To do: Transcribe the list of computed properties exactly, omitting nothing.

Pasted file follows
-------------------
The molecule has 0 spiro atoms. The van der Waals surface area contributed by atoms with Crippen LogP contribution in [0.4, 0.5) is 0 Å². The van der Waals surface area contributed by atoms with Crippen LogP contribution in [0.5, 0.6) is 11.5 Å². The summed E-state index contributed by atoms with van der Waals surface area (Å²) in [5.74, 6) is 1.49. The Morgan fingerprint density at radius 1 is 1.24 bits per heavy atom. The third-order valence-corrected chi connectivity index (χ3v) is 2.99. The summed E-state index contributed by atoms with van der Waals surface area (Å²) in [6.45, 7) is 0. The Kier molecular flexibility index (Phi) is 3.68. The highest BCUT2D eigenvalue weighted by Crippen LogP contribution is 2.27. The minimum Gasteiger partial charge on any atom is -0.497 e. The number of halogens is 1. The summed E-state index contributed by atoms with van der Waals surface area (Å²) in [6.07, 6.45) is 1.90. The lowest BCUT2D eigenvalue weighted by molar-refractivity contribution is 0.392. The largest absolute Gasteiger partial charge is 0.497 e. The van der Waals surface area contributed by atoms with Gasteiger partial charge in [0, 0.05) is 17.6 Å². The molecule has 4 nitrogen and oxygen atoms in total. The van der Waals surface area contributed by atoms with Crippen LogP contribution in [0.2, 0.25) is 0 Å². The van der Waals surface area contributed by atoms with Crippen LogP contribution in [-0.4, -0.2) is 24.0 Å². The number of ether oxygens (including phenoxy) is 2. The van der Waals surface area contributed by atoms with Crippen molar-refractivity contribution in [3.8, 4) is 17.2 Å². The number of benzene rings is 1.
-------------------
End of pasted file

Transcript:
The molecule has 0 spiro atoms. The van der Waals surface area contributed by atoms with Crippen LogP contribution in [0.4, 0.5) is 0 Å². The van der Waals surface area contributed by atoms with Crippen LogP contribution in [0.5, 0.6) is 11.5 Å². The summed E-state index contributed by atoms with van der Waals surface area (Å²) in [5.74, 6) is 1.49. The Morgan fingerprint density at radius 1 is 1.24 bits per heavy atom. The third-order valence-corrected chi connectivity index (χ3v) is 2.99. The summed E-state index contributed by atoms with van der Waals surface area (Å²) in [6.45, 7) is 0. The Kier molecular flexibility index (Phi) is 3.68. The highest BCUT2D eigenvalue weighted by Crippen LogP contribution is 2.27. The minimum Gasteiger partial charge on any atom is -0.497 e. The number of halogens is 1. The summed E-state index contributed by atoms with van der Waals surface area (Å²) in [6.07, 6.45) is 1.90. The lowest BCUT2D eigenvalue weighted by molar-refractivity contribution is 0.392. The largest absolute Gasteiger partial charge is 0.497 e. The van der Waals surface area contributed by atoms with Gasteiger partial charge in [0, 0.05) is 17.6 Å². The molecule has 4 nitrogen and oxygen atoms in total. The van der Waals surface area contributed by atoms with Crippen LogP contribution in [0.2, 0.25) is 0 Å². The van der Waals surface area contributed by atoms with Crippen LogP contribution in [-0.4, -0.2) is 24.0 Å². The number of ether oxygens (including phenoxy) is 2. The van der Waals surface area contributed by atoms with Crippen molar-refractivity contribution in [3.8, 4) is 17.2 Å². The number of benzene rings is 1.